Editorial Notes

Poor political timing for 'wear red' push in Thailand: The Nation

Thai "red shirt" protesters fortifying a barrier on April 20, 2010.
Thai "red shirt" protesters fortifying a barrier on April 20, 2010. PHOTO: ST FILE

In its editorial on Nov 9, 2015, The Nation says that the low turn-out should worry the Shinawatras

It's easy to see why a "Wear red" campaign scheduled on Nov 1 failed to ruffle any feathers.

Some pointed fingers at the military's stern warning, while the others cited the confusion caused by contradictory signals from red-shirted leaders themselves.

And there are people in the anti-military movement who either think the time "isn't yet ripe" to instigate an uprising or have doubts themselves about the controversial rice-pledging scheme of the overthrown Yingluck government.

All the analyses are correct, one more than another, perhaps.

The military remains in firm control and several key leaders of the red-shirt movement have been reined in.

That partly explained why some red-shirt leaders either sounded sceptical about the "rendezvous" or were totally silent about it.

But one theory that should not be overlooked is that the campaign fizzled out because it seemed to be attached too much to the rice scheme and the Shinawatras.

Although former prime minister Yingluck Shinawatra said publicly she did not want her supporters to wear red on that day, her big brother was among those not complying. Thaksin made sure everybody knew what colour he chose to wear on Nov 1.

Trapped by his own pro-peace rhetoric, he tried to convince his supporters and the rest of the world that he did it for the sake of Thai democracy.

How many people believed him or whether his association with the campaign contributed to the low turn-out depends on each person's political point of view.

Thaksin recently instructed his supporters to "play dead".

That may have had added to the confusing signals ahead of Nov 1.

That also might explain his apparently awkward message to the Thai people and supporters a week ago.

Thaksin said he wore red because it was Sunday and he also wanted to express support for justice seekers and democracy lovers in his homeland.

Thailand's red-shirt movement shouldn't be controlled by guns or tough laws, he added, because fairness and mercy would easily win their hearts.

Thaksin's problem is that while he often seemed to say the right thing, when democracy was concerned, it was always doubtful that he was the right man to say such things.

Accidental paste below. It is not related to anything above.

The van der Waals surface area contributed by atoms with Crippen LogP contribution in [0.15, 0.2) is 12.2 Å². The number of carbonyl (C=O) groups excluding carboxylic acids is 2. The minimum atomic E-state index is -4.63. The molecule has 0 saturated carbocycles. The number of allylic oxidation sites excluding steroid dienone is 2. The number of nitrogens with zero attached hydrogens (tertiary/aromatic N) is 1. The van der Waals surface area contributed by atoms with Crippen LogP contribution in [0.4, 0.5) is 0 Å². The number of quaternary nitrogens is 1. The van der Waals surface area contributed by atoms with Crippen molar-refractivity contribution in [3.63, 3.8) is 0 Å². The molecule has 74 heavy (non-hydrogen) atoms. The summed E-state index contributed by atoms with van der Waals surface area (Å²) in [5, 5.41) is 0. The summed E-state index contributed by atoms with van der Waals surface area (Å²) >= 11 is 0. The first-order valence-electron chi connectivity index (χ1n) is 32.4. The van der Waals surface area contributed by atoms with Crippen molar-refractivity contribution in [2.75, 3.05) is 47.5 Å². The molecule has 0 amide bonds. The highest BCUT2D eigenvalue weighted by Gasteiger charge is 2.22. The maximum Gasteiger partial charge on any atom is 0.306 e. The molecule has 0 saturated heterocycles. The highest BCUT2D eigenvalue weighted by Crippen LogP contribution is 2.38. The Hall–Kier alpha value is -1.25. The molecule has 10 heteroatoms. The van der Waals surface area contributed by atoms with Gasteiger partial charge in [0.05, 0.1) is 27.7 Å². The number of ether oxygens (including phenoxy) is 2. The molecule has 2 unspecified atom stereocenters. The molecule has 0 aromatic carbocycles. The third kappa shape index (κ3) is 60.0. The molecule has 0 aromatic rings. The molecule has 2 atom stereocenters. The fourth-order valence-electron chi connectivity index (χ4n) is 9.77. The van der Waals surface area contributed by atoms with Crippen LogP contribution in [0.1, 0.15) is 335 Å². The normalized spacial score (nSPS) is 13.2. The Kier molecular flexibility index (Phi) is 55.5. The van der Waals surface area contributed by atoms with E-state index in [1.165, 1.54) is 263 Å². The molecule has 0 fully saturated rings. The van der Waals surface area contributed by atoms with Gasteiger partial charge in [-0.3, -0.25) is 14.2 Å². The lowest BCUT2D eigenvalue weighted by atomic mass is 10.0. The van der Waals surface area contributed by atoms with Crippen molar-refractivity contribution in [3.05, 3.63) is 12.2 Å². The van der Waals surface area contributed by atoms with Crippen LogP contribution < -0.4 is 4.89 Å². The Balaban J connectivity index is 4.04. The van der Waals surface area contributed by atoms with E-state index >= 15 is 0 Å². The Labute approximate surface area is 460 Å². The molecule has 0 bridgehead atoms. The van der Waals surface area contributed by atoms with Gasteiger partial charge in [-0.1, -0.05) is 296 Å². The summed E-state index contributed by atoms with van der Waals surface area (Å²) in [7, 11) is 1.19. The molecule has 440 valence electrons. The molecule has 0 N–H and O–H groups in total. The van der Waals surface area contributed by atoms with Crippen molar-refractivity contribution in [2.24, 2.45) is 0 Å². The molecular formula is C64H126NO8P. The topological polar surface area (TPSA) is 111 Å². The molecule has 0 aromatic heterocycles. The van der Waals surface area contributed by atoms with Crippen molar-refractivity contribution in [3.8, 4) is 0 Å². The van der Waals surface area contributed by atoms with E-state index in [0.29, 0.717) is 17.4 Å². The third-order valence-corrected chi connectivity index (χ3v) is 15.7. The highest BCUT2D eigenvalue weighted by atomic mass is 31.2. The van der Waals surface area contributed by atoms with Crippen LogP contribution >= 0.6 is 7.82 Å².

Accusations that he himself is a member of the "elite" who was clever at exploiting democracy always hounded him, but after the latest coup, they were given more weight by a hardcore leftist.

In his most stinging attack against the Shinawatras, Mr Somsak Jeamteerasakul in the middle of this year asserted that the clan was no different from those who the family's members claim are hell-bent on destroying them.

Mr Somsak did not highlight the rice scheme, but his criticism of the Shinawatras lent credence to the impression that their "pro-democracy" initiatives usually came when their vested interests were at stake.

The "Wear red" campaign was partly dubbed a move to give moral support to Yingluck Shinawatra, who faces legal action for alleged failure to act against fraud in the rice scheme.

The trial is some way from conclusion, but the military came under heavy criticism recently for applying a little-known law in a bid to force her to pay damages.

The bottom line, though, is that the controversial programme deserves to be scrutinised.

Many among both pro- and anti-military people want the trial to be a stage to prove Yingluck's guilt or innocence.

It's possible that the "Wear red" campaign flies in the face of such a wish and that could be a reason why what was supposed to be a major red tide on November did not quite work out.

It was an obvious setback for some, most likely a famous man in political exile, but not quite for others.


The Nation is a member of The Straits Times media partner Asia News Network, a grouping of 22 newspapers seeking to promote coverage of Asian affairs.